Sound — 8
"Why Do They Rock So Hard?" was RBF's third full length album and had the enormous task of following up the highly rated Turn The Radio Off. This album demonstrates the band dabbling with different genres, as well as playing the hooky ska-punk that made them famous. The horns sound bright and raspy and the unique vocal harmonies(listen to the band to see what I mean) of Aaron and Scott sound pleasant as always. The guitar sounds well mixed and really shines when played with distortion, giving it a full, punchy sound.
Lyrics — 8
01. Somebody Hates Me - punchy guitar opens the album well, but inevtiably RBF soon turn on the ska sound to good effect. Good start. 02. Brand New Song - RBF hint at a darker, heavier song with a mock-rock, slightly metallic style. 30 seconds in, however, they reveal their comic side by somehow twisting the song into major key, amazingly catchy ska. Great horn work and irresistable melodies make this song an album highlight. 03. She's Famous Now - a more rock oritentated song. Blasts of horn work are more infrequent but used well to add some punch to the song. Good all-rounder, although I've listened to it too many times to appreciate it fully. 04. You Don't Know - unusually for RBF, their attempt to make me laugh failed miserably. Musically the song is fine, but the lyrics do nothing for me and this sounds like a filler song. 05. The Set Up (You Need This) - the album's single. Features great guitar work from Aaron and bright horn melodies. The song is unashamedly poppy, with plenty of keyboards, oo-ahhs and less horns than perhaps fans would have liked. A decent song, although this too has suffered from being overplayed for me personally. 06. Thank You For Not Moshing - brilliant song with reggae verses, ska choruses and a great trumpet solo. Extremely sarcastic, lyrically and musically this is RBF on top form. An album highlight. 07. I'm Cool - an old RBF song re-worked. Previously it was a loud, incoherent mess. Now they've slowed it down and given it a chilled out, reggae feel to it the song works well. Not one to listen to if you want to skank, but an underrated song with one of the album's best lines: "'Cause there's so many fish in the sea, and they all look like me. I'm just a little tiny fish, that's all I'll ever be." 08. I Want Your Girlfriend To Be My Girlfriend Too - RBF by numbers here folks. A very catchy melody, a bouncy chorus, memorable horn lines and simple lyrics that many people can relate to. Look out for a tasty guitar solo at the end. Another album highlight. 09. Everything Is Cool - sounds like filler to me I'm afraid. The cool bridge saves this song from being a skippable song, but this is a poor song, despite a bouncy ska chorus. 10. Song #3 - RBF parody the reggae and dub genres with surprisingly good results. A very relaxed song with meandering bass lines provided by Matt Wong and a steady drum beat. Well mixed. 11. Scott's A Dork - upon my first few listens of this album, I unbelievably neglected this song. Very catchy chorus with great horn work throughout. Look out for the key change near the end. Yet another album highlight. 12. Big Star - disappointing. I still feel that RBF could have done much more with this song. Most of this is acoustic guitar and xylophone, which is perfectly fine. When the band wakes up and kicks the song into fifth gear, I really thought this song would blow me away. The horns, however, are sorely underused and there's a lack of lead guitar. Shame. Still a good listen but this could have been so much more. 13. The Kids Don't Like It - kicks off with a cool drum roll and bright horn work, but other than that the song doesn't stand out much. A good song which provides more oppertunities for people to skank and lyrically the song has a good message, but this song falls into the RBF by numbers trap. 14. Down In Flames - in my opinion, this is the RBF equivalent of Master Of Puppets or Stairway To Heaven. Down In Flames shows Reel Big Fish experimenting with arrangement and style(the bridge and the song's conclusion demonstrate this), which is refreshing to hear. The complicated horn lines, the smooth lead guitar lick and the wandering bass guitar all come together to make a superb song. The lyrics are the highlight of this song: "When this blows over and the mainstream coughs up another show will you let us back in your underground. Well I guess that's a no and that's just as well because you never supported us; all you wanted was to see us fail." RBF at their scathing best, taking shots at the critics who have shunned them for "selling out". 15. We Care - after the sentiment of the previous song, We Care puts the album in danger of having an overly emotional end to the album. The song is bitter as you would expect from RBF, but they also thank their fans through this song which means that this song automatically gets an 8/10. Musically, the song is alright but nothing special. 16. Victory Over Peter Bones - not their best instrumental but still worth listening to. Poor choice of song to end the album with.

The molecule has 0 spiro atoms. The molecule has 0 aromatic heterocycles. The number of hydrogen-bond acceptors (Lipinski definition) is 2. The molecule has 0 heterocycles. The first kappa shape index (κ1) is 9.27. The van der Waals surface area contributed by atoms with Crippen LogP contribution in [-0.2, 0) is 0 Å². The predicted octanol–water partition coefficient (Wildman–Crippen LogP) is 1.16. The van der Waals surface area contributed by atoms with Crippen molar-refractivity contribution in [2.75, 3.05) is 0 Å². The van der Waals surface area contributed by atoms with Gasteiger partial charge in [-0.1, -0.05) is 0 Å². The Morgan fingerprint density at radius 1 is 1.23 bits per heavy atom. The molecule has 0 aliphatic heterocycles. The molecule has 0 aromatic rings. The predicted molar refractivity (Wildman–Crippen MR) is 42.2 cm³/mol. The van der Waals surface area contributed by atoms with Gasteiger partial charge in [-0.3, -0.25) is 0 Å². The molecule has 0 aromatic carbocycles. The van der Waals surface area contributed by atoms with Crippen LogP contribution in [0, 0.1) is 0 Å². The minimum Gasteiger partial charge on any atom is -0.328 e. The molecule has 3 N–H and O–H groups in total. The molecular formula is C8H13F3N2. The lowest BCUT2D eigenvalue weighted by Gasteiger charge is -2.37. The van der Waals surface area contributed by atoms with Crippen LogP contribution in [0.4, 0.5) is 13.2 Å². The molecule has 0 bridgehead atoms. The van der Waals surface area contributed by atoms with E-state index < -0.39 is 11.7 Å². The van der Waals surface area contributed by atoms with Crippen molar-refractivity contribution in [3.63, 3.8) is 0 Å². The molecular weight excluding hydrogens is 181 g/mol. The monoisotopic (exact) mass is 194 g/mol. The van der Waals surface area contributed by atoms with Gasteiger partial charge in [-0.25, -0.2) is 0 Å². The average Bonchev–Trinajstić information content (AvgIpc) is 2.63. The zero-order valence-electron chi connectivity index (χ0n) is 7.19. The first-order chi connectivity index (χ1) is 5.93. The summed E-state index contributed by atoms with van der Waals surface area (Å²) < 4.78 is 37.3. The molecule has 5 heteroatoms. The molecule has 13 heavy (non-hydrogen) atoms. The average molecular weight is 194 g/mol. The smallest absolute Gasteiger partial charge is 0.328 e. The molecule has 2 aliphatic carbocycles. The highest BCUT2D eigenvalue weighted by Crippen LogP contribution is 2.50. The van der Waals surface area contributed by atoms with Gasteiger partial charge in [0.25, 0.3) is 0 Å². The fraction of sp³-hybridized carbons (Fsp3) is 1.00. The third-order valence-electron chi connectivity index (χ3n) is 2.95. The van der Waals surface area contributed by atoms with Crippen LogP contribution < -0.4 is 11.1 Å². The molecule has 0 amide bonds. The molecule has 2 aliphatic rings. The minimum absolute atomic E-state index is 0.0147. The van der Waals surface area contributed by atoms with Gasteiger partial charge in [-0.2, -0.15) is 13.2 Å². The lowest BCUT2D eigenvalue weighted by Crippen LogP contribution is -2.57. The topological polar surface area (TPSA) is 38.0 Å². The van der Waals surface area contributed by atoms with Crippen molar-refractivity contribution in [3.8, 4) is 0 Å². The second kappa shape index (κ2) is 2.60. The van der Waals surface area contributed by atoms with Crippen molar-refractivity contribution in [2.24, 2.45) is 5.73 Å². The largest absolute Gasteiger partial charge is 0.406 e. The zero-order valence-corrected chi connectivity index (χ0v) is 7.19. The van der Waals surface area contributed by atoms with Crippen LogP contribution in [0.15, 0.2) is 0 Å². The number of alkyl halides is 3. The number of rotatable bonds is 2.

Overall Impression — 8
While it didn't quite escape the shadow of its predecessor, Why Do They Rock So Hard is a fantastic album which shows RBF diversifying their sound and solidifying their reputation as one of the greatest ska bands of all three waves (Yeah, I said it). The best songs on this album(I'm aware that I already told you) are: Brand New Song, Thank You For Not Moshing, I Want Your GF To Be My GF Too, Scott's A Dork and Down In Flames. Why do Reel Big Fish rock so hard? They just do. If you don't believe me, buy this album as well as Turn The Radio Off.